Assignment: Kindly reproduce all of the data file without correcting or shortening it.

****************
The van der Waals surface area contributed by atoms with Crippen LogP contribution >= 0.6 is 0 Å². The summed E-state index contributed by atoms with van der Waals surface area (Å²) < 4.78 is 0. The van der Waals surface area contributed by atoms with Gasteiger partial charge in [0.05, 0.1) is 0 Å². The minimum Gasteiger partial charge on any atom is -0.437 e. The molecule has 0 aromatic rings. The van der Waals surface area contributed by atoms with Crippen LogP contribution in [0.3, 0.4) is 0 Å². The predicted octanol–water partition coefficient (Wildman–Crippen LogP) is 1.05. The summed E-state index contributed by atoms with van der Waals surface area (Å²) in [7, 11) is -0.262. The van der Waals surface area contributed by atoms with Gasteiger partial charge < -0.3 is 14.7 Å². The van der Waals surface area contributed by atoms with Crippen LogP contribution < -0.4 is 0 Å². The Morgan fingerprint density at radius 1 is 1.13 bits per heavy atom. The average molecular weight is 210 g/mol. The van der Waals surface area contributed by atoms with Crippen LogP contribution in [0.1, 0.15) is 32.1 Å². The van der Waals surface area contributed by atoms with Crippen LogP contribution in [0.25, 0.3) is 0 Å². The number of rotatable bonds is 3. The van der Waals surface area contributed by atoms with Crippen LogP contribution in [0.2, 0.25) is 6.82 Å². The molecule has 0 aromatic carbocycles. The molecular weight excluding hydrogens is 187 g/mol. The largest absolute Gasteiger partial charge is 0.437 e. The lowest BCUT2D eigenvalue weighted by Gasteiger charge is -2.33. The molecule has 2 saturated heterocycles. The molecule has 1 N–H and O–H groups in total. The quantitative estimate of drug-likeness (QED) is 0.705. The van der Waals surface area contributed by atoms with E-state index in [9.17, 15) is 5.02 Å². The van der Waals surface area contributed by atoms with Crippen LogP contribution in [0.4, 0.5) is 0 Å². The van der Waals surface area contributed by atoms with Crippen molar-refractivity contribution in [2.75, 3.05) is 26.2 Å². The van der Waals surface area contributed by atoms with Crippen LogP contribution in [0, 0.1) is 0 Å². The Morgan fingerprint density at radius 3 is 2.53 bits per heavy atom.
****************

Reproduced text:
The van der Waals surface area contributed by atoms with Crippen LogP contribution >= 0.6 is 0 Å². The summed E-state index contributed by atoms with van der Waals surface area (Å²) < 4.78 is 0. The van der Waals surface area contributed by atoms with Gasteiger partial charge in [0.05, 0.1) is 0 Å². The minimum Gasteiger partial charge on any atom is -0.437 e. The molecule has 0 aromatic rings. The van der Waals surface area contributed by atoms with Crippen LogP contribution in [0.3, 0.4) is 0 Å². The predicted octanol–water partition coefficient (Wildman–Crippen LogP) is 1.05. The summed E-state index contributed by atoms with van der Waals surface area (Å²) in [7, 11) is -0.262. The van der Waals surface area contributed by atoms with Gasteiger partial charge < -0.3 is 14.7 Å². The van der Waals surface area contributed by atoms with Crippen LogP contribution < -0.4 is 0 Å². The Morgan fingerprint density at radius 1 is 1.13 bits per heavy atom. The average molecular weight is 210 g/mol. The van der Waals surface area contributed by atoms with Crippen LogP contribution in [0.1, 0.15) is 32.1 Å². The van der Waals surface area contributed by atoms with Crippen LogP contribution in [0.25, 0.3) is 0 Å². The number of rotatable bonds is 3. The van der Waals surface area contributed by atoms with Crippen LogP contribution in [0.2, 0.25) is 6.82 Å². The molecule has 0 aromatic carbocycles. The molecular weight excluding hydrogens is 187 g/mol. The largest absolute Gasteiger partial charge is 0.437 e. The lowest BCUT2D eigenvalue weighted by Gasteiger charge is -2.33. The molecule has 2 saturated heterocycles. The molecule has 1 N–H and O–H groups in total. The quantitative estimate of drug-likeness (QED) is 0.705. The van der Waals surface area contributed by atoms with E-state index in [9.17, 15) is 5.02 Å². The van der Waals surface area contributed by atoms with Crippen LogP contribution in [0.4, 0.5) is 0 Å². The van der Waals surface area contributed by atoms with Crippen molar-refractivity contribution in [2.75, 3.05) is 26.2 Å². The van der Waals surface area contributed by atoms with Crippen LogP contribution in [0, 0.1) is 0 Å². The Morgan fingerprint density at radius 3 is 2.53 bits per heavy atom.